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Coshocton Elementary School spends October collecting socks

| November 22, 2016

026COSHOCTON – For the second year in a row, the kindergarten class at Coshocton Elementary was announced the winner of this year’s Socktober. But the friendly competition among the grades wasn’t about winning or losing. It was about providing socks for needy children and adults in the city of Coshocton.

This marks the second year for Socktober and the school set a goal of collecting 1,500 pairs of socks, which they exceeded tremendously. The elementary school collected 1,910 pairs of socks and gave them to charitable organizations during a special assembly on Monday, Nov. 21.

“They’re just awesome,” said Laura Grogro, school counsellor. “The kids are just awesome. Most of our kids can’t afford much, but that doesn’t matter to them. They just want to help out as much as they can. To have them donate so many socks is just awesome.”

The students presented the socks to Shepherd’s Christian Assembly, New Life Ministries, Chestnut Hill Crossing, Park United Methodist Church, and Grace United Methodist Church.

The program collaborated perfectly with the school’s “Be a Light” theme which is part of their Positive Behavioral Intervention and Support program, a federal program that has been implemented in more than 23,000 schools nation-wide.

“They have embraced that (the program),” said Grogro. “They really enjoy it.”

Last year, the school also surpassed its goal for collecting socks and to celebrate, students taped both Principal Dave Skelton and Assistant Principal John Casey to the wall. This year, the two school administrators promised that if the students reached their goal, they would ride around the cafeteria on tricycles.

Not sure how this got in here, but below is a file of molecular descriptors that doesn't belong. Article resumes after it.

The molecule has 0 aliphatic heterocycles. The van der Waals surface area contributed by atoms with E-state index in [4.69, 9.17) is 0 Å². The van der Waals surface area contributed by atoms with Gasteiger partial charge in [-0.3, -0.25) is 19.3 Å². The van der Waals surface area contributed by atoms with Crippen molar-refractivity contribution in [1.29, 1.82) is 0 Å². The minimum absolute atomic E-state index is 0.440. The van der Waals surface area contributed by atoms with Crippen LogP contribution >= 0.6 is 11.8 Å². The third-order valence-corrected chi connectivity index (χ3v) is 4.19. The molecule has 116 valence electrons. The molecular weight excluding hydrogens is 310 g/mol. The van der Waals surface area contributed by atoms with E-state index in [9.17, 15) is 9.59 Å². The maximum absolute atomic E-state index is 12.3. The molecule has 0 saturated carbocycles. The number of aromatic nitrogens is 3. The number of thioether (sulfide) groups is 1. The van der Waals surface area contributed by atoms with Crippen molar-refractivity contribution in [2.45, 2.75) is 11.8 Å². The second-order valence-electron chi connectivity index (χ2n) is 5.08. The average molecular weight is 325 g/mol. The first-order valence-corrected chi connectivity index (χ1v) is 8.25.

“If the kids meet their goal, Mr. Skelton and I do something,” said Casey. “We try to make it fun for them.”

Casey was also dressed for the occasion as Purplelicious Man, which is a celebration of the Purplelicious Party that is held every month for kindergarteners who exhibit good behavior.

However, he couldn’t quite fit comfortably on the tricycle, but Skelton made some modifications to his so that he could ride it around the cafeteria.

“It was fun because we modified the tricycle so that I could get my feet on the pedals,” said Skelton. “We took the seat off and I sat on one of the back steps.”

But Skelton was caught speeding through the hallways and was stopped by Resource Officer Corder.

But putting all the fun aside, Skelton said how proud he is of the elementary students for their willingness to help out less-fortunate children in Coshocton.

“It’s not because we got in approximately 2,000 pairs of socks,” he said. “But because we have a population at Coshocton Elementary School with roughly 80 to 90 percent at poverty level. When you have the majority of socks brought in by a large percentage of students, knowing that, that’s what makes me proud. It boils down to the parents and children. The staff and I encouraged them, but this was their project. They made this happen.”

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About the Author ()

I have been employed at the Coshocton County Beacon since September 2009 as a news reporter and assistant graphic artist. I am a 2004 graduate of Newcomerstown High School and a 2008 graduate of Capital University with a bachelor’s degree in Professional Writing. I am married to John Scott and live in Newcomerstown. We have two beautiful daughters, Amelia Grace Scott and Leanna Rose Scott.

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